Among twigs and seaweed fibers in his fistful of sand are a couple dozen blue and green plastic cylinders about two millimeters high.

“They’re called nurdles. They’re the raw materials of plastic production. They melt these down to make all kinds of things.” He walks a little farther, then scoops up another handful. It contains more of the same plastic bits: pale blue ones, greens, reds, and tans. Each handful, he calculates, is about 20 percent plastic, and each holds at least thirty pellets.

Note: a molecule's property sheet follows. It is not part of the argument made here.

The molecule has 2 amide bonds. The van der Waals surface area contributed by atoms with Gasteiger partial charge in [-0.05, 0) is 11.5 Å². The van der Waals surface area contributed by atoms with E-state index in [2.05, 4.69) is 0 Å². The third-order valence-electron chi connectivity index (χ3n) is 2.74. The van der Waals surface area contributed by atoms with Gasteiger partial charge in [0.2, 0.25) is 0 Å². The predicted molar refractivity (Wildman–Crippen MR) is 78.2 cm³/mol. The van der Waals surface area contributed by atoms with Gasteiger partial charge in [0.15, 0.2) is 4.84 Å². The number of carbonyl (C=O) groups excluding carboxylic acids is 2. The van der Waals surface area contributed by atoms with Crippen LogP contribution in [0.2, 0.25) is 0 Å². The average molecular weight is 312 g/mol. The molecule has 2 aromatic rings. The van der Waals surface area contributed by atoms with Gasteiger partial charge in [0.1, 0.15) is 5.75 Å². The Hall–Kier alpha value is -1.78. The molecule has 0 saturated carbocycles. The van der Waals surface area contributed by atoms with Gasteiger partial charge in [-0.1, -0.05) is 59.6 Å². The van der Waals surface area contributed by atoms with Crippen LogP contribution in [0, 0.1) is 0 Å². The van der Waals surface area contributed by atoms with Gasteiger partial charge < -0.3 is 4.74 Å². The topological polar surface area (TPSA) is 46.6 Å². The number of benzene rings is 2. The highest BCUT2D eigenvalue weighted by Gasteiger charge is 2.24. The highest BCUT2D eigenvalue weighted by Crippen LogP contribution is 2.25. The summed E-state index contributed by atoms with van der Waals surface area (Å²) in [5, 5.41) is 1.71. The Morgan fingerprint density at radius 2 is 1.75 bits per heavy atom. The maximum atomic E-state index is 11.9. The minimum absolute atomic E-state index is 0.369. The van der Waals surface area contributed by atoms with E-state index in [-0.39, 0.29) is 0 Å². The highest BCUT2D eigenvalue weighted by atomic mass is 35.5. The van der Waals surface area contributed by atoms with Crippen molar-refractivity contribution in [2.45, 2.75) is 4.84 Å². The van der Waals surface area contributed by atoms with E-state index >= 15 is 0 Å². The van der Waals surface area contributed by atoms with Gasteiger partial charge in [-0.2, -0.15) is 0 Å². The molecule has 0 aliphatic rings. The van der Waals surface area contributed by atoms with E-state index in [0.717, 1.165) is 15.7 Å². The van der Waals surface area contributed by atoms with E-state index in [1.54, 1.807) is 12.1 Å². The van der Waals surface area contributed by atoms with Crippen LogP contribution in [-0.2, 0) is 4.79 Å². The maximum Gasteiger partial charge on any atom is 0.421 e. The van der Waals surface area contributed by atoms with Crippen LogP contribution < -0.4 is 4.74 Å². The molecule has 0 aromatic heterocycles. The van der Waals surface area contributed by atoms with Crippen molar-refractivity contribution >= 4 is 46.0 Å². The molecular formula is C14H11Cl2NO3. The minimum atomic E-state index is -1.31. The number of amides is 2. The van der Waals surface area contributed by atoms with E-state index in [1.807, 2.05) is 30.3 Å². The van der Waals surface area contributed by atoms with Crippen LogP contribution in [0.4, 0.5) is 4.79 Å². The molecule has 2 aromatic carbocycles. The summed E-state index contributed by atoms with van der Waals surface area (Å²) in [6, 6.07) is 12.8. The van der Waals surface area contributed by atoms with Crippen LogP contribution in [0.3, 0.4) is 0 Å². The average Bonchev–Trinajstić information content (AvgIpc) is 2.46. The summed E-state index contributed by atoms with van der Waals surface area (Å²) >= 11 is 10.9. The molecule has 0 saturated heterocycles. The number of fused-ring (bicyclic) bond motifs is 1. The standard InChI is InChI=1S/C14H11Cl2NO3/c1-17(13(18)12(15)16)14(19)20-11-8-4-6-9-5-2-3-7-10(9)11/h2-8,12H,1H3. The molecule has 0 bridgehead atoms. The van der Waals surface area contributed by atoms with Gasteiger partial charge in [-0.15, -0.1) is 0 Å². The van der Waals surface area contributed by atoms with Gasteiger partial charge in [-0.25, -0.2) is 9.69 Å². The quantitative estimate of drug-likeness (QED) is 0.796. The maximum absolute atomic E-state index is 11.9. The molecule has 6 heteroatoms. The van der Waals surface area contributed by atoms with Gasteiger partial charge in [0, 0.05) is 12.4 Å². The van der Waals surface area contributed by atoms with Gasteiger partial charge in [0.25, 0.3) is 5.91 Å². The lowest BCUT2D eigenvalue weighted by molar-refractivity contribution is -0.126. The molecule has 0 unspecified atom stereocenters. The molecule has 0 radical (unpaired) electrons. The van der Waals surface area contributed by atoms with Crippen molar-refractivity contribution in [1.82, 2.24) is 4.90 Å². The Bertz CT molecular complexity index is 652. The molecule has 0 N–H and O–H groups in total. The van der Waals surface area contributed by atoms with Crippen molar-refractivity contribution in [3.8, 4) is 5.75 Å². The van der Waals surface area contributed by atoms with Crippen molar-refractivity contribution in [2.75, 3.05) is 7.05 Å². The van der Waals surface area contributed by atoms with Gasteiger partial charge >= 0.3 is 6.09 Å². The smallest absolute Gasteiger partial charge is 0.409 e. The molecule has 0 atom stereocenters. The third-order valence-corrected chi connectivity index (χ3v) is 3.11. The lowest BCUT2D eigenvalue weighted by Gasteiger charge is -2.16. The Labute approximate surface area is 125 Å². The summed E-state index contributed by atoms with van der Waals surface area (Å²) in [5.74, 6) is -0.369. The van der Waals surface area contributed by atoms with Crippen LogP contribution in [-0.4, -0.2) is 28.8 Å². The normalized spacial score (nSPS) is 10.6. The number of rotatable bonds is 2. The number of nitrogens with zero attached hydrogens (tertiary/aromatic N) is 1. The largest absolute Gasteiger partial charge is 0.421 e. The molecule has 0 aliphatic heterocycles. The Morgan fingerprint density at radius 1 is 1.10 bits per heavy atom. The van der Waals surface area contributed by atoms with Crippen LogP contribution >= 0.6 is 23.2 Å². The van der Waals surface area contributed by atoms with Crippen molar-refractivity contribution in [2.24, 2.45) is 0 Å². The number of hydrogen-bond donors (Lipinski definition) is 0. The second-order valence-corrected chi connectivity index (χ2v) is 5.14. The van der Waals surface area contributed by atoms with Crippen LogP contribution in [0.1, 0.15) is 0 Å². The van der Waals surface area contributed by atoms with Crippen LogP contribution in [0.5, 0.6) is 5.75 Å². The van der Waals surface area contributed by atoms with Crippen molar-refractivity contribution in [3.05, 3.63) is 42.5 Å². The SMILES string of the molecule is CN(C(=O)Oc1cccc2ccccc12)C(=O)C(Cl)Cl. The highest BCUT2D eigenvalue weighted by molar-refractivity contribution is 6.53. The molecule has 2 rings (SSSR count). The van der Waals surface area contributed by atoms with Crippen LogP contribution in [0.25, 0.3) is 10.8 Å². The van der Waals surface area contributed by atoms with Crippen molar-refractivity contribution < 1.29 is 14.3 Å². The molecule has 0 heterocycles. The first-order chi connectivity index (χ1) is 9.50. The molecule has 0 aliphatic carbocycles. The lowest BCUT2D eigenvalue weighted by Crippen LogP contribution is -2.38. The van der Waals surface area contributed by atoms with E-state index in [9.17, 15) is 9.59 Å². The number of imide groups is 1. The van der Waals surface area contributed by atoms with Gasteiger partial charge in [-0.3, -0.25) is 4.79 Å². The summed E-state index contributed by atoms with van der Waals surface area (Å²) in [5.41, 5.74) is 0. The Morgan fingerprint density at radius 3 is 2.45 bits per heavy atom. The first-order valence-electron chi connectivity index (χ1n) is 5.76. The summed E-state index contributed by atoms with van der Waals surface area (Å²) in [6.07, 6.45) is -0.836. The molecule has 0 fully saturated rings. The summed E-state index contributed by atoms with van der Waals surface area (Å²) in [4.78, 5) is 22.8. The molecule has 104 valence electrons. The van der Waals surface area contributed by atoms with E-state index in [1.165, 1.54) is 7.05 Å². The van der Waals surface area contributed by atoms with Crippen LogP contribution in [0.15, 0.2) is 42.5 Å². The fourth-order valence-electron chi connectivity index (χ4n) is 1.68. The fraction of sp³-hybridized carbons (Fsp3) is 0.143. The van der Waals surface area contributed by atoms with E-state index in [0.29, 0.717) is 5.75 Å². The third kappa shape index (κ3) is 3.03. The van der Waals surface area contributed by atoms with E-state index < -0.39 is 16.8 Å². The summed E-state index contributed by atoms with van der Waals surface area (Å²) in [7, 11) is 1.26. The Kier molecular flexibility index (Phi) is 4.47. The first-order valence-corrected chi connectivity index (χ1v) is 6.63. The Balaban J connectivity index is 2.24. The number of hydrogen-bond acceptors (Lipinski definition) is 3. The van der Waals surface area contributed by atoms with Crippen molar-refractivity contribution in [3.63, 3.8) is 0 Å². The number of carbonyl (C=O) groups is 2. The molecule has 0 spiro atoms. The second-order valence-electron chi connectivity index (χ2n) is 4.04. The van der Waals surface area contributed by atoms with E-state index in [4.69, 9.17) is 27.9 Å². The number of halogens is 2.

“You find these things on virtually every beach these days. Obviously they are from some factory.”

However, there is no plastic manufacturing anywhere nearby. The pellets have ridden some current over a great distance until they were deposited here—collected and sized by the wind and tide.